Alchemist has grown remarkably over the past decade, enhancing his sound from left-field, sample-based loops to complex musical confections. This year, “Alan The Chemist” cranked his output up a notch, spreading his genre-bending sound across the Hip Hop landscape. With Action Bronson, the longtime Mobb Deep affiliate and Gangrene member produced some of his darkest fare yet – Rare Chandeliers – and held the reins as mad conductor on the ambitious, sorely underrated Russian Roulette. In addition to his other sharp releases (Vodka & Ayahuasca with Gangrene and No Idols with Domo Genesis), Al is already shaping up to have an even stronger 2013, planning projects with Prodigy, Evidence, Boldy James and Durag Dynasty.
After years in the underground, New York’s Harry Fraud supplied A-list acts with mixtape gold, but he lit it up on Curren$y’sCigarette Boats and garnered a lot of props on Rugby Thompson with Smoke DZA.
Tour/Concert Of The Year
Drake’s Club Paradise Tour
With songs from 2011’s Take Care still soundtracking much of this year, Drake presented his catalog like a vet on his Club Paradise Tour. Ever the showman, the Canadian rapper/singer captivated fans with an immaculately designed gallery of entertainment. Drizzy also brought along a who’s who of opening acts on various legs of the extensive run, including J. Cole, Kendrick Lamar, Waka Flocka Flame, A$AP Rocky, L.E.P. Bogus Boys and French Montana. Club Paradise was a hallmark showing of some of the more important faces of the 2010s in mainstream Hip Hop.
BET Music Matters Tour
Led by Kendrick Lamar, BET’s Music Matters Tour was a display of bare-bones lyricism in club venues across North America. Ab-Soul, Jay Rock, Stalley and Fly Union provided stellar support on a tour that even frequent unannounced guest ScHoolboy Q couldn’t miss.
Comeback Of The Year
Juicy J was ratchet before the term was ever coined. As a founding member of Three 6 Mafia, he’s been making shamefully addictive, yet raunchy tracks like “Slob On My Knob” longer than some of the people reading this have been alive. And having survived every Southern Hip Hop sub-genre from Crunk, Snap to Trap, it was almost some sort of profanity-laced poetic justice that he rounded up three generations of artists from below the Mason-Dixon Line for a remix to 2012’s go to strip club anthem, “Bandz A Make Her Dance.” It’s 2012 and people are just now discovering Juicy J, even though the man inexplicably owns an Academy Award. Pole-dancing is becoming a mainstream fitness exercise, and you’ve probably heard the instrumental to “Bandz A Make Her Dance” at an NBA game. Maybe the Mayans were right about the world ending this year.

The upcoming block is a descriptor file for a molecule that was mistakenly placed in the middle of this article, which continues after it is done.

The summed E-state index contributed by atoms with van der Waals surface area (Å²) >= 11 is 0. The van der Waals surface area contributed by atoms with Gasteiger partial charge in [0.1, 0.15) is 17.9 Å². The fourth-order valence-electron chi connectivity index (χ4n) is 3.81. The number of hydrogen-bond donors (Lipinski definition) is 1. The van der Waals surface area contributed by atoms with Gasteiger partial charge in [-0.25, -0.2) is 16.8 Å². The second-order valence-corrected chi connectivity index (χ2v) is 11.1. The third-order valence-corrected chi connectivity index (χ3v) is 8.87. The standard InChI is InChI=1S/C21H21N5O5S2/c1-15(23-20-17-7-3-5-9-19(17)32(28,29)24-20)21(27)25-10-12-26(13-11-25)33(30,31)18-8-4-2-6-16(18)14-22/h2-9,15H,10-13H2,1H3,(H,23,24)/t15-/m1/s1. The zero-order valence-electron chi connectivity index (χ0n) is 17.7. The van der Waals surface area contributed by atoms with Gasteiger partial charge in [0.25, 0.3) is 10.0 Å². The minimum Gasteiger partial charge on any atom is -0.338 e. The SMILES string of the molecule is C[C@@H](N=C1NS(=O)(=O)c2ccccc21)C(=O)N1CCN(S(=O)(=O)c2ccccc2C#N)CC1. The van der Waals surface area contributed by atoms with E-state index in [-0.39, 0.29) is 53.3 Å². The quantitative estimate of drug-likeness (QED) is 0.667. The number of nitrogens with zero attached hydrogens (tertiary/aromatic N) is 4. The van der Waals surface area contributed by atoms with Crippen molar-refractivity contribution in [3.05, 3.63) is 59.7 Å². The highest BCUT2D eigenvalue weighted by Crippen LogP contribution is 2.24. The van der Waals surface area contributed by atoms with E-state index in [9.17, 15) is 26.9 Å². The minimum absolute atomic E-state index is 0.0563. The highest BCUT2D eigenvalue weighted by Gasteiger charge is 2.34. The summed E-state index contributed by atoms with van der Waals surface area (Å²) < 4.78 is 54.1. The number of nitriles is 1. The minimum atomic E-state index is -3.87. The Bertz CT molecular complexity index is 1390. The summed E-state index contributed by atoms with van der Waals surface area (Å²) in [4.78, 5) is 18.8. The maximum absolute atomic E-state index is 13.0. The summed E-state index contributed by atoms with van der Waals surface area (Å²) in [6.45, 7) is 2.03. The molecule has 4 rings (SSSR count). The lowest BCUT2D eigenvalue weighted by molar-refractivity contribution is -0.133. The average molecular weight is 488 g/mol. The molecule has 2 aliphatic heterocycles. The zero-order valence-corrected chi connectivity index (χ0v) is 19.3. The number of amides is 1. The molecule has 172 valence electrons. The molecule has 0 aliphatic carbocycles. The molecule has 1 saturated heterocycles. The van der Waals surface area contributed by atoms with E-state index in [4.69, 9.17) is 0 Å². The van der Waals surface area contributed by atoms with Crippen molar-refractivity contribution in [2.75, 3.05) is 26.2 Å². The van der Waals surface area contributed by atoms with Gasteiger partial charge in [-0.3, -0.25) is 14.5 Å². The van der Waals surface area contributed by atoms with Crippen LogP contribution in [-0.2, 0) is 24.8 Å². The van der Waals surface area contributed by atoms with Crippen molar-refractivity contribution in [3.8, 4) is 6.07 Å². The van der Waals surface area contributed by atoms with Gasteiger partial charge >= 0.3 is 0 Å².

In addition to his superb production, El-P’s signature sarcasm and precise lyricism came alive on Cancer 4 Cure. Well beyond Company Flow and his Def Jux movements, this fiery veteran made 2012 a true end-to-end burner.
non-hip hop album of the year
Channel Orange by Frank Ocean
Building his career’s backbone on a stellar free album (Nostalgia, Ultra) and as an auxiliary member of Odd Future, Frank Ocean is one of the few artists to match his hype in 2012. After releasing a controversy-sparking open letter confirming his relationship with another man on July 4th, the butter-toned singer-songwriter dropped his wholesome debut Channel Orange, an album packed with darting melodies, creamy harmonies and top-shelf songwriting. It’s a deeply personalized diary of standalone singles threaded over the course of a near-hour long LP, with romance – both troubled and euphoric – coursing through its veins. Not only did Frank procure life lessons and put them on wax, but he did it gracefully.
Black Radio by Robert Glasper
Glasper brought together an eclectic mix of artists such as Lupe Fiasco and Musiq Soulchild to push the boundaries of both Jazz and Hip Hop. Add in the tributes to Sade and Nirvana and you end up with a high-quality, fusion album that hit almost every demographic without truly crossing over.
Pineapple Now-Laters by BJ The Chicago Kid
Heard in recent years on albums from Kendrick Lamar and Freddie Gibbs, BJ carried a Soul message that echoes the greats of the ’60s and ’70s, with a delivery and production completely in his own time.
verse of the year
“Reagan” (second verse) by Killer Mike